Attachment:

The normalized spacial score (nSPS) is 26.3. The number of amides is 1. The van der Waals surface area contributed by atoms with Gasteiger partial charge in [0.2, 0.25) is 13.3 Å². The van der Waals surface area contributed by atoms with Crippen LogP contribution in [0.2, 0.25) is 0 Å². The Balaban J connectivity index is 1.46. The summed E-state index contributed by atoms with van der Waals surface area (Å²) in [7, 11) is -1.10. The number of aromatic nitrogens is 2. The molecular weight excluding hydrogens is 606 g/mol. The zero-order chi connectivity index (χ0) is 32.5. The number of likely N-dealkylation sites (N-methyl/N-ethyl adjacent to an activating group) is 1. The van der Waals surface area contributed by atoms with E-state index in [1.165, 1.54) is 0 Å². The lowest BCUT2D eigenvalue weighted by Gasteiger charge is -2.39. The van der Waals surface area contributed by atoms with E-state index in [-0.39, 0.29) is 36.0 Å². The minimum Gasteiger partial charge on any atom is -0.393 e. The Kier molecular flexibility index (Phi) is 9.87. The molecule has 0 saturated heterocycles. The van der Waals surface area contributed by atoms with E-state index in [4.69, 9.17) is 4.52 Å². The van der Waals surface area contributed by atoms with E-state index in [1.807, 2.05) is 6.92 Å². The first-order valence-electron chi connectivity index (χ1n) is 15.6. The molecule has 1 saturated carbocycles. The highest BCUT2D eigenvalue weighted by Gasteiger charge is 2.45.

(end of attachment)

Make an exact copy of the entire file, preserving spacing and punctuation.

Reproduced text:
The normalized spacial score (nSPS) is 26.3. The number of amides is 1. The van der Waals surface area contributed by atoms with Gasteiger partial charge in [0.2, 0.25) is 13.3 Å². The van der Waals surface area contributed by atoms with Crippen LogP contribution in [0.2, 0.25) is 0 Å². The Balaban J connectivity index is 1.46. The summed E-state index contributed by atoms with van der Waals surface area (Å²) in [7, 11) is -1.10. The number of aromatic nitrogens is 2. The molecular weight excluding hydrogens is 606 g/mol. The zero-order chi connectivity index (χ0) is 32.5. The number of likely N-dealkylation sites (N-methyl/N-ethyl adjacent to an activating group) is 1. The van der Waals surface area contributed by atoms with E-state index in [1.165, 1.54) is 0 Å². The lowest BCUT2D eigenvalue weighted by Gasteiger charge is -2.39. The van der Waals surface area contributed by atoms with E-state index in [-0.39, 0.29) is 36.0 Å². The minimum Gasteiger partial charge on any atom is -0.393 e. The Kier molecular flexibility index (Phi) is 9.87. The molecule has 0 saturated heterocycles. The van der Waals surface area contributed by atoms with E-state index in [4.69, 9.17) is 4.52 Å². The van der Waals surface area contributed by atoms with E-state index in [1.807, 2.05) is 6.92 Å². The first-order valence-electron chi connectivity index (χ1n) is 15.6. The molecule has 1 saturated carbocycles. The highest BCUT2D eigenvalue weighted by Gasteiger charge is 2.45.